Mr. Jim Cunningham: Did my right hon. Friend notice that the hon. Member for Havant (Mr. Willetts) failed to mention the fact that the mis-selling of pensions occurred under the Conservative Government? The hon. Gentleman mentioned the Pensions Act 1995, but the Conservatives took no action to address the problem, despite the fact that Labour Members were tabling early-day motions calling for compensation for the people affected. The Labour Government took action when they set up the Financial Services Authority.

Mr. Smith: My hon. Friend makes some good points and I shall come to the mis-selling issue later.

Despite the measured tones of the hon. Member for Havant and his offers of collaboration and consensus, his speech was opportunist and opposition for opposition's sake; it was not a positive contribution to the pensions challenges facing the country. It was certainly no comfort to people who are worried about the security of their pension.

Sir John Butterfill: The majority of Opposition Members have not signed the motion tabled by the hon. Member for Cardiff, West (Kevin Brennan) because it contains two fundamental inaccuracies. The first is that people were compelled to join pension schemes, whereas, as I said earlier, the previous Conservative Government abolished that compulsion in 1986. The second is that the motion asserts that the Government had guaranteed people's pensions, but neither the Labour Government nor any previous Government have given any such guarantee on private sector pensions.

Mr. Smith: Given the hon. Gentleman's expertise and experience in these matters, I take careful note of his points.

Sir Peter Tapsell (Louth and Horncastle) (Con): A few moments ago, the Secretary of State said that the Opposition fail to read the motions on the Order Paper in debates such as this, but may I draw his attention to a sentence in the Government's amendment? It states that they believe that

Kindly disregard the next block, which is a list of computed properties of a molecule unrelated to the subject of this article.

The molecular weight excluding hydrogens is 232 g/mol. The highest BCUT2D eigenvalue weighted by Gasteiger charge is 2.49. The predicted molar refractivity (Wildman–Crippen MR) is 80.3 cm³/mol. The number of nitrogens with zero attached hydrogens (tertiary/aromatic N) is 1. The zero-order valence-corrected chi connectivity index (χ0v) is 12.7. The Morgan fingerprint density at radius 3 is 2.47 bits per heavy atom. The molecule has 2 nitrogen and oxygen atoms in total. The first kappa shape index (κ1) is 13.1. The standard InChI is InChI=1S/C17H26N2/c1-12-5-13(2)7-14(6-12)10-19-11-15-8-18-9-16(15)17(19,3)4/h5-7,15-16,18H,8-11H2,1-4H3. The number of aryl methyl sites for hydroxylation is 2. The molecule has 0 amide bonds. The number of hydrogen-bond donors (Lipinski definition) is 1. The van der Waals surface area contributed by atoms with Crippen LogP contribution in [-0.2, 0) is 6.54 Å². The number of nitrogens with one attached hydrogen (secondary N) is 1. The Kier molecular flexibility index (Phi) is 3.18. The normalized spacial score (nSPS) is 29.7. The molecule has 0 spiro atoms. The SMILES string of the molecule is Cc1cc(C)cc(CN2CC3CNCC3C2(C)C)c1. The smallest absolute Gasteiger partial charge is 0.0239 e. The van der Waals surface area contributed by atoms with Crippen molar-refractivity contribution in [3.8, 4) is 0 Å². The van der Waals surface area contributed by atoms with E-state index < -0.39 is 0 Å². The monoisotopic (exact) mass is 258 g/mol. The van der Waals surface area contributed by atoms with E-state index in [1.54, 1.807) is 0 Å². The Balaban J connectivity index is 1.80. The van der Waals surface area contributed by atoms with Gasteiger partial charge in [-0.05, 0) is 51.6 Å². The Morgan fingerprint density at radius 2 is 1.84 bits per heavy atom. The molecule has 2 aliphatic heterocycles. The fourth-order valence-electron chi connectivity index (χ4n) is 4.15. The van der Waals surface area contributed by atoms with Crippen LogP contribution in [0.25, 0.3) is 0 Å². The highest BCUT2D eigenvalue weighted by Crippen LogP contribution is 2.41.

I agree. Will the Government pass legislation to put that statement into effect?

Mr. Smith: Yes, indeed. That is why we shall debate the Second Reading of the Pensions Bill next week; it is also why we laid the full buy-out regulations before the House yesterday.

Sir Peter Tapsell: I am grateful to the Secretary of State for that reply, but I was referring not to the

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minimum funding requirement, which is a snare and a delusion, but to the full pensions that people in final salary schemes confidently expected to receive when they reached retirement.

Mr. Smith: I am grateful to the hon. Gentleman for his comments. I think that he is embarrassing his Front-Bench colleagues by referring to the MFR as a snare and a delusion; only a few moments ago, the hon. Member for Havant was telling us what a wonderful thing it was until the wicked Labour Government came along and made it all go wrong.

There is serious content in the comments of the hon. Member for Louth and Horncastle (Sir Peter Tapsell). Like him, I believe that a pension promise made should be a pension promise honoured. That is why we introduced the full buy-out regulations, which will require solvent companies to meet their pension obligations in full, and it is why the Pensions Bill, which will have its Second Reading next week, includes a proposal for a levy-based pension protection fund to ensure 100 per cent. of pensions in payment, with 90 per cent. for those not yet receiving their pension, which is in common with other compensation schemes. The Government are acting in the spirit of the hon. Gentleman's request and in line with what the vast majority of workers and other people want.

The hon. Member for Havant called for reliable information, but in this field that has been difficult to come by. The pensions scheme registry maintains a record of schemes in wind-up, but there can be delays in its receipt of that information and it does not necessarily know about the solvency of the reported schemes. The Opposition motion calls for an inquiry to establish the extent of the problem. Elsewhere in the motion, there is a stab at assessing the extent of the problem, which is estimated to affect 60,000 people. I must stress that data limitations make it difficult to be precise, but, on the evidence that I have seen, 60,000 seems to be the right estimate of the scale of the challenge we face.